Research report by OSIS in cooperation with IACPM and GCD
The Credit Risk Transfer market is currently a small and private market numbering around 54
transactions in 2018 with a dozen investors and a dozen banks mainly in Europe and Canada.
There is therefore limited publicly available information. Another challenge is that new
regulation is unclear and has certainly not been tested with real transactions. This creates a lot
of uncertainty for existing players and even more so for newcomers like standardized banks
The report constructed 17 loan portfolios from France, the UK, Belgium, the Netherlands and Sweden
and across asset classes such as SME’s, Large Corporate, Commercial Real Estate, Residential
Mortgages, Aircraft Finance, Shipping Finance, Trade & Commodity Finance and Project
Finance based on real portfolio data. For the latter 4 categories, historical data from
Global Credit Data has been used to calibrate specific stress test models.
For each of the 17 portfolios, the report shows 6 different scenarios accommodating current and future
regulations (Basel III and Basel IV IRBA, Basel IV with Output Floor, IFRS 9 and STS) and
different macro scenarios (European Banking Authority (EBA) Baseline and EBA Adverse),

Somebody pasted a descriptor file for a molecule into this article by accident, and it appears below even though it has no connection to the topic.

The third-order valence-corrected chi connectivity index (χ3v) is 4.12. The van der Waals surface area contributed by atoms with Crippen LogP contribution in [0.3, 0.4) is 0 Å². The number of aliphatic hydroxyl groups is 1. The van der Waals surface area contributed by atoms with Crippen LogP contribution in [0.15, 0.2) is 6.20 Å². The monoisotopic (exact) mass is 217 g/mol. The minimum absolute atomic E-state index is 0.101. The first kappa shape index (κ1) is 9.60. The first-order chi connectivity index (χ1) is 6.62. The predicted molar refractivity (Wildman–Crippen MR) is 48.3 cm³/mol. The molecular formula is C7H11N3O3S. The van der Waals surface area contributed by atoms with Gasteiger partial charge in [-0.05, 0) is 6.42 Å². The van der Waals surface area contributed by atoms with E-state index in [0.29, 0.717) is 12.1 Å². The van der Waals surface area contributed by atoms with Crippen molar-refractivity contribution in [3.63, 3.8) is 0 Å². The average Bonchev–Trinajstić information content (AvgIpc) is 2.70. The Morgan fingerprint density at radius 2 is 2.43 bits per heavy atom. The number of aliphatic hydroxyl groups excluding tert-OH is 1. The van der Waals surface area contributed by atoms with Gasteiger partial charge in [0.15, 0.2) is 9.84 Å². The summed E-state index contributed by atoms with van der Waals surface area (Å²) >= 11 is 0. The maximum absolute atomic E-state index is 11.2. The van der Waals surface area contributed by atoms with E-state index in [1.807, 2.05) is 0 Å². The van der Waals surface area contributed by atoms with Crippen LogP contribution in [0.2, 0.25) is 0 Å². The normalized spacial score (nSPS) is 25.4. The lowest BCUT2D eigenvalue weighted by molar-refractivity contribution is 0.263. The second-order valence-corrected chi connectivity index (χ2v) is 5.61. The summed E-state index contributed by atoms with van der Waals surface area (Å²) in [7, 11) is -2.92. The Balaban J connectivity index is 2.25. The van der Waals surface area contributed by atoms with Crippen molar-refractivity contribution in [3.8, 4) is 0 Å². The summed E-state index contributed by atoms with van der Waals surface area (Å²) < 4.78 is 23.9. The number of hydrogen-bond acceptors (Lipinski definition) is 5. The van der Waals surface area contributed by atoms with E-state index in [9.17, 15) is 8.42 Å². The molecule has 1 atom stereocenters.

resulting in 102 hypothetical CRT transactions. These 6 scenarios are based on real stress test
models and real macro scenarios derived from the EBA stress testing and transparency
exercises. Except in scenario 3, we kept the expected IRR (return after loan losses) for the
equity investor constant at 7%.
The report classifies CRT transactions economically interesting if the Cost of Relieved Capital (CoRC)
is below 15% (an ROE before tax). 70% of all CRT transactions meet this objective and, if we
exclude the residential mortgages, a considerable 80% of transactions add value for the bank.
Even in an adverse scenario where the investor was fully compensated for higher losses, 7 out
of 17 CRT transactions have a CoRC of below 15%.
This research was conducted by the consultant company OSIS and in cooperation with The International Association of Credit Portfolio Managers (IACPM).
The extended version of the report with details about the
methodology, assumed transaction structures and analysis of main dynamics is available upon